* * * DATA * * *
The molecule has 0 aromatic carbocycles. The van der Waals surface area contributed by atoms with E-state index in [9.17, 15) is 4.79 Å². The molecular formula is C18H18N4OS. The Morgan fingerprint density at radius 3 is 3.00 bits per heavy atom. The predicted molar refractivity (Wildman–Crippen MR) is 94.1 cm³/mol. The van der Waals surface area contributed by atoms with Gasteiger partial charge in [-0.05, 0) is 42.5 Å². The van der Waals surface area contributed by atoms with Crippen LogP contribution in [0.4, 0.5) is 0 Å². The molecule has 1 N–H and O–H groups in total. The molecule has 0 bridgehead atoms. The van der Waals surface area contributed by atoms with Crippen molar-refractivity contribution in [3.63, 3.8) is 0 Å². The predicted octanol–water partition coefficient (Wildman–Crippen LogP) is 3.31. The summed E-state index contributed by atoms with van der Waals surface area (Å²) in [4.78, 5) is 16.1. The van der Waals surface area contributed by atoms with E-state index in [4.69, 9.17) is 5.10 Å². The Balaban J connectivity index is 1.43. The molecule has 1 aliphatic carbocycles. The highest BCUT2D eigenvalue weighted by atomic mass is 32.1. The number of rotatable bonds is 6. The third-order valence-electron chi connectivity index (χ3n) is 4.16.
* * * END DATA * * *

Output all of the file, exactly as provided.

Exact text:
The molecule has 0 aromatic carbocycles. The van der Waals surface area contributed by atoms with E-state index in [9.17, 15) is 4.79 Å². The molecular formula is C18H18N4OS. The Morgan fingerprint density at radius 3 is 3.00 bits per heavy atom. The predicted molar refractivity (Wildman–Crippen MR) is 94.1 cm³/mol. The van der Waals surface area contributed by atoms with Gasteiger partial charge in [-0.05, 0) is 42.5 Å². The van der Waals surface area contributed by atoms with Crippen LogP contribution in [0.4, 0.5) is 0 Å². The molecule has 1 N–H and O–H groups in total. The molecule has 0 bridgehead atoms. The van der Waals surface area contributed by atoms with Crippen molar-refractivity contribution in [3.63, 3.8) is 0 Å². The predicted octanol–water partition coefficient (Wildman–Crippen LogP) is 3.31. The summed E-state index contributed by atoms with van der Waals surface area (Å²) in [4.78, 5) is 16.1. The van der Waals surface area contributed by atoms with E-state index in [4.69, 9.17) is 5.10 Å². The Balaban J connectivity index is 1.43. The molecule has 1 aliphatic carbocycles. The highest BCUT2D eigenvalue weighted by atomic mass is 32.1. The number of rotatable bonds is 6. The third-order valence-electron chi connectivity index (χ3n) is 4.16.